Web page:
SWIFT, formerly known as the Society for Worldwide Interbank Financial Telecommunications, and a global provider of secure financial messaging services, turned 40 on May 3 of this year, and that’s noteworthy on it’s own as this tells us that we’ve only been thinking about electronic financial transactions on a global scale for 40 years, but that’s not the most important piece of news to come out of SWIFT, which processes 90% of traditional global trade transactions, this year.
The most significant piece of news to come out of SWIFT this year, and this decade, is the fact two weeks later on May 17, two months ago, the electronic Bank Payment Obligation (BPO) for an open account transaction became an official financial instrument under the International Chamber of Commerce’s (ICC) Uniform Rules for Bank payment Obligation (URBPO). The URBPO, which is an element in the electronic matching of open account trade data, and which utilizes the ISO 20022 messaging standards, provides an irrevocable payment guarantee in an automated environment and enables banks to offer flexible risk mitigation and financing services across the supply chain to their corporate customers.
As defined by the U.S. Department of Commerce’s International Trade Administration in their Trade Finance Guide, an open account transaction, which is the preferred transaction type by most North American and European multi-nationals, is a sale where the goods are shipped and delivered before payment is due. This option, which is often the most advantageous to the importing buyer, is often the most disadvantageous to the exporting supplier, as they will have difficulty getting financing from their bank to finance the production and shipment of the goods until they are paid by the buyer without proof that they will be paid. That’s why many suppliers will insist on a Letter of Creditworthiness from the buyer’s bank, which will often need to be provided direct to the supplier’s bank. This paperwork takes time, especially since it has to flow through banks, slows down trade, and aggravates buyers who need to move fast to keep up with constantly changing customer demand. That’s why they insist on open accounts, even though the supplier’s bank may not accept them because the buyer, or the buyer’s bank, isn’t known (well enough) to the supplier’s bank, which is fair.
This is a situation that, theoretically, could be easily corrected with an electronic replacement for a letter of credit, that could move at the speed of light down a fiber cable, as the buyer’s bank, which can see the buyer’s ability to pay, can immediately send the supplier’s bank an electronic Bank Payment Obligation that the bank will pay when the goods are shipped and adequate proof has been provided. The supplier’s bank could then advance the supplier as it has a trustworthy bank obligation, and not just a copy of a purchase order (PO), from the buyer’s bank that it can rely on. And now that we have the ICC URBPO, this is finally a reality. And if you’re a multi-national, it’s a reality that’s at your fingertips!
All that is required to create a BPO is a purchase order and an acceptance by the supplier. All that is required to complete the BPO is a commercial invoice and acceptance by the buyer. No other documents are required.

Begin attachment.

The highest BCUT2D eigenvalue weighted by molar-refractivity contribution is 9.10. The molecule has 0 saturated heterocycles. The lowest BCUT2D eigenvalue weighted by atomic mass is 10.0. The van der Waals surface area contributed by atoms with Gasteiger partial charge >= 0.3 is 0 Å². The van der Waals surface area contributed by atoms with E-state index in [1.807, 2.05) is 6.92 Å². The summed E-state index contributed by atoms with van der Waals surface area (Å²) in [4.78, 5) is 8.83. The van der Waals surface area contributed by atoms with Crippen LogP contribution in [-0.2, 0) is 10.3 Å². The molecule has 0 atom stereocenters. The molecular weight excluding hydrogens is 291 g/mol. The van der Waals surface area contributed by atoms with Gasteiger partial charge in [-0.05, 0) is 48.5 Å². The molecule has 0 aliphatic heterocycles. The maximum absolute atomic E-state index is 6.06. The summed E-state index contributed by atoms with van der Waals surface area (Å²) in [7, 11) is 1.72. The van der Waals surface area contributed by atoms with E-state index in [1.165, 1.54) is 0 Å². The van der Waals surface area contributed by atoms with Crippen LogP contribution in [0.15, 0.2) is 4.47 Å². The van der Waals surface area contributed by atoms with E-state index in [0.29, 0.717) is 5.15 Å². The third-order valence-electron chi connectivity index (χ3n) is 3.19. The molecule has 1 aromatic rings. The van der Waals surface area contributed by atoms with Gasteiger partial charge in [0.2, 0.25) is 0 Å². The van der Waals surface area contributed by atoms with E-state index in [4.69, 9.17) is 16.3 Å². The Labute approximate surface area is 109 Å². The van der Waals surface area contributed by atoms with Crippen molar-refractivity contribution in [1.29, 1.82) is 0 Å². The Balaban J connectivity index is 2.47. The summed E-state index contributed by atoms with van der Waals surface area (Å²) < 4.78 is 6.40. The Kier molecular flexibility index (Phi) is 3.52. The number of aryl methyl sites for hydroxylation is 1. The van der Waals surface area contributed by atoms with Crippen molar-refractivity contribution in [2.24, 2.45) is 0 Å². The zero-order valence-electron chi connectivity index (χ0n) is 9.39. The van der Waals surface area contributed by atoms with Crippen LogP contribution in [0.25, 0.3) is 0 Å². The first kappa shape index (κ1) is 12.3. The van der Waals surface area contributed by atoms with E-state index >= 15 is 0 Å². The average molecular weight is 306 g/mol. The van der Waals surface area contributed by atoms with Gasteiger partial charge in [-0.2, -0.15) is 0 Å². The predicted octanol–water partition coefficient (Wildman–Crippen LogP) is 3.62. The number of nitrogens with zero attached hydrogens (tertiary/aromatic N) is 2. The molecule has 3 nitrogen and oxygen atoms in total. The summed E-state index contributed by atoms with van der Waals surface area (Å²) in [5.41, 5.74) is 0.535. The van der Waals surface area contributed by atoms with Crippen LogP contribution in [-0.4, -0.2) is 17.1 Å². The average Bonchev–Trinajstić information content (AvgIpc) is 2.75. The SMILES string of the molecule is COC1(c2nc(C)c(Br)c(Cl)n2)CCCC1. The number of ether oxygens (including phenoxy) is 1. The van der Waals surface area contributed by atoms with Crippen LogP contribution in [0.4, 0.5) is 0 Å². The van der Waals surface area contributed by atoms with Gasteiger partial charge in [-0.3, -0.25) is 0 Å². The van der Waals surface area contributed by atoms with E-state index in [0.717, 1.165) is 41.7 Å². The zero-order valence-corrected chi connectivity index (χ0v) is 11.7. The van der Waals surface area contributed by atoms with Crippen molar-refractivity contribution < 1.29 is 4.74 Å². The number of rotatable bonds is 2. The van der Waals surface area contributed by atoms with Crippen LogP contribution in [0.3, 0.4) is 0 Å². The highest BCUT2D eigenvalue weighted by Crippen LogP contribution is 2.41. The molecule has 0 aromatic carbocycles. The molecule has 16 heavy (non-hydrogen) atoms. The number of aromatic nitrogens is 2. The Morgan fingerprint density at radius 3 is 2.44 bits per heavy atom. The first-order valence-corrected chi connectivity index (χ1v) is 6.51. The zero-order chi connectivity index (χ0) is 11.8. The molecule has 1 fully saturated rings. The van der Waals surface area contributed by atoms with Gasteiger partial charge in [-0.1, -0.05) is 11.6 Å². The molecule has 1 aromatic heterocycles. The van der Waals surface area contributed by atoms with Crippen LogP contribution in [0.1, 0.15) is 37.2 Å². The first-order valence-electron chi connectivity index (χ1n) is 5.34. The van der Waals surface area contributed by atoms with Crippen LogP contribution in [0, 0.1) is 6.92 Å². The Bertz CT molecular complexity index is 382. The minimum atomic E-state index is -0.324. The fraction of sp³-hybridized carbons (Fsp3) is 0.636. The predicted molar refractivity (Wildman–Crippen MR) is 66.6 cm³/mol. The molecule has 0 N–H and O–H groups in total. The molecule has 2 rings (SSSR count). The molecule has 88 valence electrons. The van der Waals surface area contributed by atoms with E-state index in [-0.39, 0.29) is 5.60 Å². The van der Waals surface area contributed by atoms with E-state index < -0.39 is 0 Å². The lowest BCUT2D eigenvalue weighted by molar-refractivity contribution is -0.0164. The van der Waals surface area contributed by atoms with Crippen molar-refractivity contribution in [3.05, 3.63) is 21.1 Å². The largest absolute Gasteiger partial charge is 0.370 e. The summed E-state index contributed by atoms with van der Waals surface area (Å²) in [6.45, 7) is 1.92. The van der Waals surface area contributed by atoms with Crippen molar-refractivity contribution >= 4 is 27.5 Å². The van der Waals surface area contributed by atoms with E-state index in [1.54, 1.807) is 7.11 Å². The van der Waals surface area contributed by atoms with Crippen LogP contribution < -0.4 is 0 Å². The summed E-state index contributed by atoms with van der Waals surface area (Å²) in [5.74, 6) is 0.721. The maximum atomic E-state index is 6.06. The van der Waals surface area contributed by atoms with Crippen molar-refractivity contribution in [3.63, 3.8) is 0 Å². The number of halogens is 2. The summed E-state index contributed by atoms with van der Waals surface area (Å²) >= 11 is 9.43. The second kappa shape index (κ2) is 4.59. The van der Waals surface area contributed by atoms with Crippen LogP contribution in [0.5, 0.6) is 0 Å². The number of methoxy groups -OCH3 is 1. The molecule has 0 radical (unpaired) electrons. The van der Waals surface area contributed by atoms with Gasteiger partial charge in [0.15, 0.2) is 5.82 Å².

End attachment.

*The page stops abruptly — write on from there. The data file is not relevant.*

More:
The process is as follows, provided the buyer has an open account with a bank on the SWIFT network that is, or soon will be, URBPO enabled:
- the buyer sends their PO to their bank and requests a BPO be sent to the supplier’s bank
- the buyer’s bank delivers the BPO through the TSU (Trade Services Utility) operated by SWIFT to the supplier’s bank
- the supplier’s bank delivers the PO to the supplier
- the supplier accepts the PO and sends confirmation to their bank
- the supplier’s bank delivers the confirmation to the buyer’s bank
and, voila, a valid BPO, which is irrevocable once all conditions are met, has been created. Once the terms of the PO have been completed in full,
- the supplier informs their bank and provides the commercial invoice
- the supplier’s bank informs the buyer’s bank that the terms have been completed
- the buyer’s bank asks for confirmation from the buyer
- the buyer confirms completion
and the supplier is paid! It’s that easy.
Since only banks have access to the TSU, it’s likely that you’ll probably still have to use e-paper to communicate with your bank if you’re a small or mid-size operation, but if you’re a large multi-national, you can work with an approved vendor (of which there are at least 6 and more in the process of being certified) to integrate your finance system into the bank’s SWIFT system and if you have an open account with the right permissions, automatically create BPOs within your transaction limit (and seamlessly submit requests for approval and conveyance with the click of a mouse), just as easy as you can do ACH payments and wires today with advanced business banking solutions from the major banks.
Of course, it goes without saying that you have to be a client of either the 6 banks that are currently live, the 10 banks that have implemented the capability and that are in the process of implementing their big clients, or the 50 banks that are adding the capability, but if you’re not, and you’re a major player in international trade, maybe you should be! e-Invoicing was e-Procurement 1.0. e-Payment was e-Procurement 2.0. But e-BPO/TSU is e-Procurement 3.0, and if you want to get to the next level, you have to get there.